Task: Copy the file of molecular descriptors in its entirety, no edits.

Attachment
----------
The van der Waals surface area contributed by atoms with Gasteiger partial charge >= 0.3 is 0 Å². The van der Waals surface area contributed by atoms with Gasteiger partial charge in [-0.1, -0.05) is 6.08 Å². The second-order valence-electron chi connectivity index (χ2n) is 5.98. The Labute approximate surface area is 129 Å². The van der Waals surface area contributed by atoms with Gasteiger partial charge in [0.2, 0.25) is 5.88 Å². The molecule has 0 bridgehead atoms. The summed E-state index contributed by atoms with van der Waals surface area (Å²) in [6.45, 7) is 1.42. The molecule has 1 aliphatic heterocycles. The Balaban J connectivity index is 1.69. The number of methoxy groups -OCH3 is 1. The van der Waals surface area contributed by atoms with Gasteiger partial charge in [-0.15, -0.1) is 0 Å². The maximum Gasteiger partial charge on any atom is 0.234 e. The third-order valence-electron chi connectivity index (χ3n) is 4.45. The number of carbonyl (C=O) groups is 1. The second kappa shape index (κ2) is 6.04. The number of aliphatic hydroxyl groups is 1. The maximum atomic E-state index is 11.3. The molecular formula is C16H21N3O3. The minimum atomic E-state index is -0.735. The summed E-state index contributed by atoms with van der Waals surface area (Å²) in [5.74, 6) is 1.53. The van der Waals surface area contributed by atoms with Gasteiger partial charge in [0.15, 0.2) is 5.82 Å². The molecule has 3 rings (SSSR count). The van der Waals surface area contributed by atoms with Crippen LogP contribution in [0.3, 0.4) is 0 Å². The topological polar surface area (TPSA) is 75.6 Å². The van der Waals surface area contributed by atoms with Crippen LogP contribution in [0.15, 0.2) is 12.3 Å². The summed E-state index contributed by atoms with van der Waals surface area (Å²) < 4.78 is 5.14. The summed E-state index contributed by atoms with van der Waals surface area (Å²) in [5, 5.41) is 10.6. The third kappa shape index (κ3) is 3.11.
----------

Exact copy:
The van der Waals surface area contributed by atoms with Gasteiger partial charge >= 0.3 is 0 Å². The van der Waals surface area contributed by atoms with Gasteiger partial charge in [-0.1, -0.05) is 6.08 Å². The second-order valence-electron chi connectivity index (χ2n) is 5.98. The Labute approximate surface area is 129 Å². The van der Waals surface area contributed by atoms with Gasteiger partial charge in [0.2, 0.25) is 5.88 Å². The molecule has 0 bridgehead atoms. The summed E-state index contributed by atoms with van der Waals surface area (Å²) in [6.45, 7) is 1.42. The molecule has 1 aliphatic heterocycles. The Balaban J connectivity index is 1.69. The number of methoxy groups -OCH3 is 1. The van der Waals surface area contributed by atoms with Gasteiger partial charge in [-0.15, -0.1) is 0 Å². The maximum Gasteiger partial charge on any atom is 0.234 e. The third-order valence-electron chi connectivity index (χ3n) is 4.45. The number of carbonyl (C=O) groups is 1. The second kappa shape index (κ2) is 6.04. The number of aliphatic hydroxyl groups is 1. The maximum atomic E-state index is 11.3. The molecular formula is C16H21N3O3. The minimum atomic E-state index is -0.735. The summed E-state index contributed by atoms with van der Waals surface area (Å²) in [5.74, 6) is 1.53. The van der Waals surface area contributed by atoms with Gasteiger partial charge in [0.15, 0.2) is 5.82 Å². The molecule has 3 rings (SSSR count). The van der Waals surface area contributed by atoms with Crippen LogP contribution in [0.3, 0.4) is 0 Å². The topological polar surface area (TPSA) is 75.6 Å². The van der Waals surface area contributed by atoms with Crippen LogP contribution in [0.15, 0.2) is 12.3 Å². The summed E-state index contributed by atoms with van der Waals surface area (Å²) < 4.78 is 5.14. The summed E-state index contributed by atoms with van der Waals surface area (Å²) in [5, 5.41) is 10.6. The third kappa shape index (κ3) is 3.11.